Seemingly simple question, but I'm afraid the answer will be a bit complicated: if you're on the Internet, you likely have two, not one, IP addresses, and the answer depends on which of these addresses you want to change. Furthermore: Either one of these two addresses could be assigned "statically" or "dynamically". And again, the answer depends on the assignment.
Taking this one by one:
(1) do you have one or two IP addresses?
If you are connected to broadband Internet via DSL or cable modem, you always have two IP addresses: an "internal" one (administered by your cable modem, DSL modem, wireless router, or whatever device you have hooked up that manages your "mini network". These devices always work with a limited number of addresses (often 24 or 48) within a particular number range (often "192.168.xxx.xxx" or "10.xxx.xxx.xxx").
If you are connected to the Internet via a professionally managed Local Area Network (LAN), then you also have two addresses, and internal and an external one. The difference is that the internal address range simply is much larger, and the rules to obtain addreses are enforced much more strictly.
(2) Do you have a static or a dynamically assigned address?
Easiest way to find that out is the following (assuming you have a Windows computer): go to the "Start" menu, select "Run", type in "cmd" and press Enter. This should give you a "DOS Window" (also called "Command Prompt"). In the DOS Window type "ipconfig /all" and press Enter.
The result is a screen full of network data that appears overwhelming at first, but is actually not that difficult to understand. Look for a line that reads "DHCP Enabled". If this is set on "Yes", you have a dynamically assigned address. If it's set on "No", you have a static address.
By the way: this screen also shows you both your internal and external IP address.
Do not close this window just yet!
Now, which address do you want to change?
(3) I want to change the internal address
If you are in a home environment, then the best way to change the IP is to simply set a new address for your computer yourself. The only watchout is that you need to select an address that
(a) nobody else is using, and
(b) is within the "legal" range.
For (a), the easiest way is to just pick an address you want to have, go into the DOS window we opened above, and "ping" the address. Let's say you want to have address "192.168.1.15". You would go into the DOS window, type "ping 192.168.1.15" and press Enter. If you get an error message ("no such device"), then this address is unused. If the ping command finds another device with that address, the address is already in use and you should try to find another, unused, address.
There are systematic ways to find out (b), but that would make the answer too complicated. Just try to find an unused address that is not very different from your current address. If your current address is "192.168.1.14", try "192.168.1.13" or "192.168.1.15". Chances are high these are legal addresses.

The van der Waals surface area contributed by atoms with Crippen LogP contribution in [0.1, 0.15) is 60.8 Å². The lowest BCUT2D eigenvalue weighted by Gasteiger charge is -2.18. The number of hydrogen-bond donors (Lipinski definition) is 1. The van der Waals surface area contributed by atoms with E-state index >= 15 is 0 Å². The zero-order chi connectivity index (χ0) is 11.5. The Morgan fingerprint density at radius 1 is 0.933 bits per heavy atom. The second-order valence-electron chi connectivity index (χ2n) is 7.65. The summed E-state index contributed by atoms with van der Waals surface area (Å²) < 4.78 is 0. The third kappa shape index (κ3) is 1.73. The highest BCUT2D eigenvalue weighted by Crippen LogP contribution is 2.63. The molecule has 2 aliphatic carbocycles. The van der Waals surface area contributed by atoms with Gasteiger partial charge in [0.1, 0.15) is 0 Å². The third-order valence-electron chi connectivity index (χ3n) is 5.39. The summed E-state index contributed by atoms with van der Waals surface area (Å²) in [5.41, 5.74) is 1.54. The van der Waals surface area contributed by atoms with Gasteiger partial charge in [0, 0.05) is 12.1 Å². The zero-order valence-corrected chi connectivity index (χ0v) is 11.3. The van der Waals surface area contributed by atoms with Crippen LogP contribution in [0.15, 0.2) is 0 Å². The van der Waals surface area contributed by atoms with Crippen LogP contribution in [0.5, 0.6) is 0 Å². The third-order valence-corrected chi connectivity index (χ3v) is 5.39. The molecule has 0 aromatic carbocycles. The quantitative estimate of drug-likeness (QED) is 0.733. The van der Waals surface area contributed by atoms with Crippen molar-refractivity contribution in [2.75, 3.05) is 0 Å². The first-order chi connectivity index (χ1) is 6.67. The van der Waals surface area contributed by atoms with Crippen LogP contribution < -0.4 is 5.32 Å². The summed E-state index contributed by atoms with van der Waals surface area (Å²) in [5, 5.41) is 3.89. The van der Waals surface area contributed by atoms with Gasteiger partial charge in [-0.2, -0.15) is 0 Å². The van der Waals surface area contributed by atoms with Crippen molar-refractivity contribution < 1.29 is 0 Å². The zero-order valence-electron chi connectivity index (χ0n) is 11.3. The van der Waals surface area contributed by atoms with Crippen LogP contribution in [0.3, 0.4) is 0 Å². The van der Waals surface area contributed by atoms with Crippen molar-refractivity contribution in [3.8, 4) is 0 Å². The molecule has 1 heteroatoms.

Now you can close the DOS window. Type "exit" and press "Enter".
OK, so now you know a legal address you want to change computer to. How do you do it? Open the Control Panel, open the "Connections" icon, and look for a connection named something like "Local Area Connection". Right click on it, and select "Properties". The Properties window that opens contains a section with the title "This connection uses the following items:". Find this section, and scroll down to find an entry "Internet Protocol (TCP/IP)". Click on it once to highlight it, and then press the "Properties" button. This opens up a window called "Internet Protocol (TCP/IP) Properties". On the "General" tab of this window, you can instruct Windows to "Use the following IP address:". Type in the legal, unused address you found by doing the above, and press "OK" until you're back at Windows.
If you are working in a professionally managed LAN, you will have to ask your network administrator to give you a new IP address. You can try the above steps, but well managed LANs won't permit users to select their own addresses. However, you won't break anything by trying, so give it a shot!
By the way: most of the methods given by respondents before me won't help you to get a new address. The programs assigning IP addresses try to make your address "semi-permanent". They recognize your computer when you log on. They will look up which address you had the last time you were on the network, and if this address is still available, they will give it to you.
(4) you want to change your external address
If you are connected to the Internet from a home environment (e.g. via DSL or cable modem), you will have to call your ISP to get a new external address. The ISP basically gives an IP address to your cable modem (or DSL modem) when this device goes online. And again, these addresses are "semi-permanent". They are typically reserved to you for 3-4 days. Unless you are willing to stay off-line for a week or so, you will always get the same address. Nothing you can do about that other than calling the ISP.
If you are connected via a professional LAN, then the public IP address you use is something your company, or your university, or your school (or whoever operates your LAN) has rented. You could of course talk to your network administrator, but changing a public facing IP address for a company or a bigger organization is no small undertaking. It can be done, but it's not free. They will want to know a pretty good explanation why you want to have a different address.
Hope this helps!